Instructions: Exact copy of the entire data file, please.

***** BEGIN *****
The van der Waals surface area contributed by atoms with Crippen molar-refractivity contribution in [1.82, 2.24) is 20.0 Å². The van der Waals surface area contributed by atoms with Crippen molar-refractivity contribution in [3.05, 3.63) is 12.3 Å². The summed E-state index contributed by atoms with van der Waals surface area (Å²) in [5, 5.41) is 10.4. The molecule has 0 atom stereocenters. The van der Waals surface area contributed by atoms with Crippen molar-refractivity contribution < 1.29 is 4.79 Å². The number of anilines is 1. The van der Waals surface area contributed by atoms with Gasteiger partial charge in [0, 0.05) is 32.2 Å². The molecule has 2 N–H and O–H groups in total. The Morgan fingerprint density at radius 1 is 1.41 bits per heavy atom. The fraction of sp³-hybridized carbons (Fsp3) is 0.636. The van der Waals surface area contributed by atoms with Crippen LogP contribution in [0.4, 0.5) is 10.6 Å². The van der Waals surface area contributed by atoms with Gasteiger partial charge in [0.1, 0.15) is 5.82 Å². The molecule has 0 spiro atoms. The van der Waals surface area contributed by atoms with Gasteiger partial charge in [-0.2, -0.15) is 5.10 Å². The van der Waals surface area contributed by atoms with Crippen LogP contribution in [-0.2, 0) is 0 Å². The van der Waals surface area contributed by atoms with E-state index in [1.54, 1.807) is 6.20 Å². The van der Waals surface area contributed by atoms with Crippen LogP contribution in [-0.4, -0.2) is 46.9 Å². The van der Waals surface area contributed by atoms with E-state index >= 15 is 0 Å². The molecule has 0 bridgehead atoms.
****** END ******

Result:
The van der Waals surface area contributed by atoms with Crippen molar-refractivity contribution in [1.82, 2.24) is 20.0 Å². The van der Waals surface area contributed by atoms with Crippen molar-refractivity contribution in [3.05, 3.63) is 12.3 Å². The summed E-state index contributed by atoms with van der Waals surface area (Å²) in [5, 5.41) is 10.4. The molecule has 0 atom stereocenters. The van der Waals surface area contributed by atoms with Crippen molar-refractivity contribution < 1.29 is 4.79 Å². The number of anilines is 1. The van der Waals surface area contributed by atoms with Gasteiger partial charge in [0, 0.05) is 32.2 Å². The molecule has 2 N–H and O–H groups in total. The Morgan fingerprint density at radius 1 is 1.41 bits per heavy atom. The fraction of sp³-hybridized carbons (Fsp3) is 0.636. The van der Waals surface area contributed by atoms with Crippen LogP contribution in [0.4, 0.5) is 10.6 Å². The van der Waals surface area contributed by atoms with Gasteiger partial charge in [0.1, 0.15) is 5.82 Å². The molecule has 0 spiro atoms. The van der Waals surface area contributed by atoms with Gasteiger partial charge in [-0.2, -0.15) is 5.10 Å². The van der Waals surface area contributed by atoms with Crippen LogP contribution in [-0.2, 0) is 0 Å². The van der Waals surface area contributed by atoms with E-state index in [1.54, 1.807) is 6.20 Å². The van der Waals surface area contributed by atoms with Crippen LogP contribution in [-0.4, -0.2) is 46.9 Å². The van der Waals surface area contributed by atoms with E-state index >= 15 is 0 Å². The molecule has 0 bridgehead atoms.